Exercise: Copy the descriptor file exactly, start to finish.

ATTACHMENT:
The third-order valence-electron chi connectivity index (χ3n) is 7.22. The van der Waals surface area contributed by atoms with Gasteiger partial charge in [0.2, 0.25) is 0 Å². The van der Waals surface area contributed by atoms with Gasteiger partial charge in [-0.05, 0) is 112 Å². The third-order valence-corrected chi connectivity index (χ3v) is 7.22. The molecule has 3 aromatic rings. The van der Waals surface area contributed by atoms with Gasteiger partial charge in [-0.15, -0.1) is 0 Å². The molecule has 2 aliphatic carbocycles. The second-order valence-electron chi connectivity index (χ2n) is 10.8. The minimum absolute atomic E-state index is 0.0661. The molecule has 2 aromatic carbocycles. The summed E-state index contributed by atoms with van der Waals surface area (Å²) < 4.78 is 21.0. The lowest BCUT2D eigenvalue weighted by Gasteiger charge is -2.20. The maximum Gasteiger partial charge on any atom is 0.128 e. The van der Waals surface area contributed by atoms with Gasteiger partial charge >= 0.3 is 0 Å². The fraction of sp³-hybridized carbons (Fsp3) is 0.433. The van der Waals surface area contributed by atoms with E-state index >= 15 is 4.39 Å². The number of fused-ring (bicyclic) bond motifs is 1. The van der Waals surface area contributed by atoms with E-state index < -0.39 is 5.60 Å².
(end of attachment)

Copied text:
The third-order valence-electron chi connectivity index (χ3n) is 7.22. The van der Waals surface area contributed by atoms with Gasteiger partial charge in [0.2, 0.25) is 0 Å². The van der Waals surface area contributed by atoms with Gasteiger partial charge in [-0.05, 0) is 112 Å². The third-order valence-corrected chi connectivity index (χ3v) is 7.22. The molecule has 3 aromatic rings. The van der Waals surface area contributed by atoms with Gasteiger partial charge in [-0.15, -0.1) is 0 Å². The molecule has 2 aliphatic carbocycles. The second-order valence-electron chi connectivity index (χ2n) is 10.8. The minimum absolute atomic E-state index is 0.0661. The molecule has 2 aromatic carbocycles. The summed E-state index contributed by atoms with van der Waals surface area (Å²) < 4.78 is 21.0. The lowest BCUT2D eigenvalue weighted by Gasteiger charge is -2.20. The maximum Gasteiger partial charge on any atom is 0.128 e. The van der Waals surface area contributed by atoms with Gasteiger partial charge >= 0.3 is 0 Å². The fraction of sp³-hybridized carbons (Fsp3) is 0.433. The van der Waals surface area contributed by atoms with E-state index >= 15 is 4.39 Å². The number of fused-ring (bicyclic) bond motifs is 1. The van der Waals surface area contributed by atoms with E-state index < -0.39 is 5.60 Å².